Aurore Bleck, foreperson of the jury that acquitted Bell on Feb. 27, 1997, after only two hours of deliberation, says the jurors were unsure as to whether the guilty party was Bell “or the other guy, the teenager who took the gun, and we just couldn’t figure out who….Afterwards some of us stayed after and talked to the prosecutor, and there was stuff they didn’t admit that if we had heard we would have voted to convict….We were horrified that we let him out on the street.”

“I’ve seen you fight,” Judge Watson told Bell after the jury let him go. “I know you had a promising career….You need to stay in the ring and stay out of other places that can get you in trouble. Good luck to you.”

Roberts is ambivalent about her success in getting Bell acquitted of first-degree homicide. “There are so many of these guys who literally have no one,” she explains, describing a homeless client whose mother is on crack and whose siblings are in jail. “Bell had an embarrassment of riches: family, friends not in the life, friends there in court, rooting for him, showing support….I would get phone calls every day from someone….You have no idea the pressure I was under from [fiancée Monique, mother Gloria, sisters Tiwon and Yvette]. He was a kid who had a lot going for him….A lot of my clients don’t have anything to fall back on….” She sighs. “He just blew it. He really blew it.”

Her voice trails off: “I guess I should have lost the case.”

After Bell skated on the murder charge, one of his first stops, according to Yvette, was church, where he went “and asked God for forgiveness.”

Bell still believed he could box his way out of trouble, but it was going to be a long road back. While pumping iron is a way of life for many jailbirds, Bell got fat and out of shape—his weight ballooned from 154 pounds to 170 in prison. Linde, Scott, and Langley made him run three miles every day once he was at large to get back in fighting form.

Family friend Anthony Ransford says he used to run with Bell, and he noticed a real change in his attitude once Bell got out of prison. “When he got acquitted he told me himself that God gave him a second chance to make money with his hands….After he got acquitted, he would just stay in the house.” But Ransford notes that this transition didn’t come easy for Bell. The money he earned with his fists couldn’t begin to compare with what he earned from working the street.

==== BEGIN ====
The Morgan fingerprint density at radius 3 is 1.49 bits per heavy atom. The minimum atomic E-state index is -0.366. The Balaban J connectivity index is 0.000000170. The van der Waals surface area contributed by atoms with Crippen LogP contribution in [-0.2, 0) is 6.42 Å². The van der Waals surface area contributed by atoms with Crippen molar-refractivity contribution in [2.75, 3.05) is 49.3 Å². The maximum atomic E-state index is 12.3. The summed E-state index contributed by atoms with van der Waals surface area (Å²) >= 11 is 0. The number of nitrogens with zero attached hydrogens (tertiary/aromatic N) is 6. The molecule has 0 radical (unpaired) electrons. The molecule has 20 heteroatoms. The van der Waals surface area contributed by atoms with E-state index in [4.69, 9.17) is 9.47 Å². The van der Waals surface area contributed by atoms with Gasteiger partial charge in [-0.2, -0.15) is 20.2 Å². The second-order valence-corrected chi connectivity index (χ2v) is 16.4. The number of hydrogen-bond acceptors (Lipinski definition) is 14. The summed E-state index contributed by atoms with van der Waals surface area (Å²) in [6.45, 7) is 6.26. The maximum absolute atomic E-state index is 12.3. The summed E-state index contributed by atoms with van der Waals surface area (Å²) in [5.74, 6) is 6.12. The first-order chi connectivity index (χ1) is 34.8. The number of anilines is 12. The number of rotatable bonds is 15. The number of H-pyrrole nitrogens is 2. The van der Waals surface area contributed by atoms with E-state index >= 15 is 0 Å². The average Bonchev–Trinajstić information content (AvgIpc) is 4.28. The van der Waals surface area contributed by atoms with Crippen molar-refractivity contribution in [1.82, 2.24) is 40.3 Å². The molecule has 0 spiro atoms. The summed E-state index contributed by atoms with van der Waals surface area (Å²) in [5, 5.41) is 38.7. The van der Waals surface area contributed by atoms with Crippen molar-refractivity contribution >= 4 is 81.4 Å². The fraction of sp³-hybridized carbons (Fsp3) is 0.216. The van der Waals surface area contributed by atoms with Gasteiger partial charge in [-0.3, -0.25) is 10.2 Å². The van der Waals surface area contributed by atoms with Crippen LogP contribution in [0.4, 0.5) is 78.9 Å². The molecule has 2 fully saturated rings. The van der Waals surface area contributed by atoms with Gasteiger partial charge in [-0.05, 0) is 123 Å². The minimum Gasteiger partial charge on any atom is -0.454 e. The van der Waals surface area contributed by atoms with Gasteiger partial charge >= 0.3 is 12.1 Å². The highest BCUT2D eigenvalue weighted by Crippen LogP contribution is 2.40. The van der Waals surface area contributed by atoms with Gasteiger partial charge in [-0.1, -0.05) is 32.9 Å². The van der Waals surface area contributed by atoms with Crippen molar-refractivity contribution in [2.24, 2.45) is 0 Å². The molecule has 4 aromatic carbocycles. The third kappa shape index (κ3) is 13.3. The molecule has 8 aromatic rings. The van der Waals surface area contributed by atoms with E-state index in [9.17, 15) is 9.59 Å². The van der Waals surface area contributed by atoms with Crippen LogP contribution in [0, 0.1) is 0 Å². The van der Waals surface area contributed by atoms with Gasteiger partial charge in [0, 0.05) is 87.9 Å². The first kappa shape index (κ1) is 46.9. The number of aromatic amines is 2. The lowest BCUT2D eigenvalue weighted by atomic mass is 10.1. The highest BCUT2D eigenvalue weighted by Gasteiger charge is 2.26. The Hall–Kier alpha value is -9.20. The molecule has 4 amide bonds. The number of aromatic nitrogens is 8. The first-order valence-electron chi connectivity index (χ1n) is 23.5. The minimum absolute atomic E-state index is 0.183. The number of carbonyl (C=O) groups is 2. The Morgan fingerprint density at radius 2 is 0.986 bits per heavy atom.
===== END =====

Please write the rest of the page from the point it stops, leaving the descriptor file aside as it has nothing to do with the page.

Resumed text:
And in spite of what he was saying to his handlers, Bell hadn’t forgotten those who had testified against him in his murder trial; on two separate occasions, he was questioned for threatening

witnesses. “That’s the guy who testified against me; I should kill his ass,” Bell supposedly said in a downtown building, pulling out a 9mm pistol, according to police.

The corner still had a tug on him as well. On April 15, 1997, Bell was arrested for trespassing at Sunrise Gardens, the main hangout for the Glass Manor Crew. He resisted arrest, according to police.

“Bell was [still] part of the Glass Manor Crew,” an Oxon Hill police officer says. “I personally saw him two days before he got killed, hanging out on Marcy Avenue….He was walking with [another individual] who has done time in Lorton….I don’t think he was rehabilitatable….His lifestyle was that of the kind of person who doesn’t appreciate the consequences of his actions.” When he wasn’t hanging with his boys, his training continued. He worked harder than he ever had, an hour and a half every day, working on the bag, shadow boxing, jumping rope, punching his trainers’ mitts.

Linde set up a September fight against Simon Brown, three-time IBF welterweight champion, with the winner to go on to fight Bernard Hopkins in January 1998 for the crown. “The [pending] Brown fight inspired him to get in better shape,” says Linde, noting that Bell’s attitude and conditioning improved immensely once the Brown fight had been secured.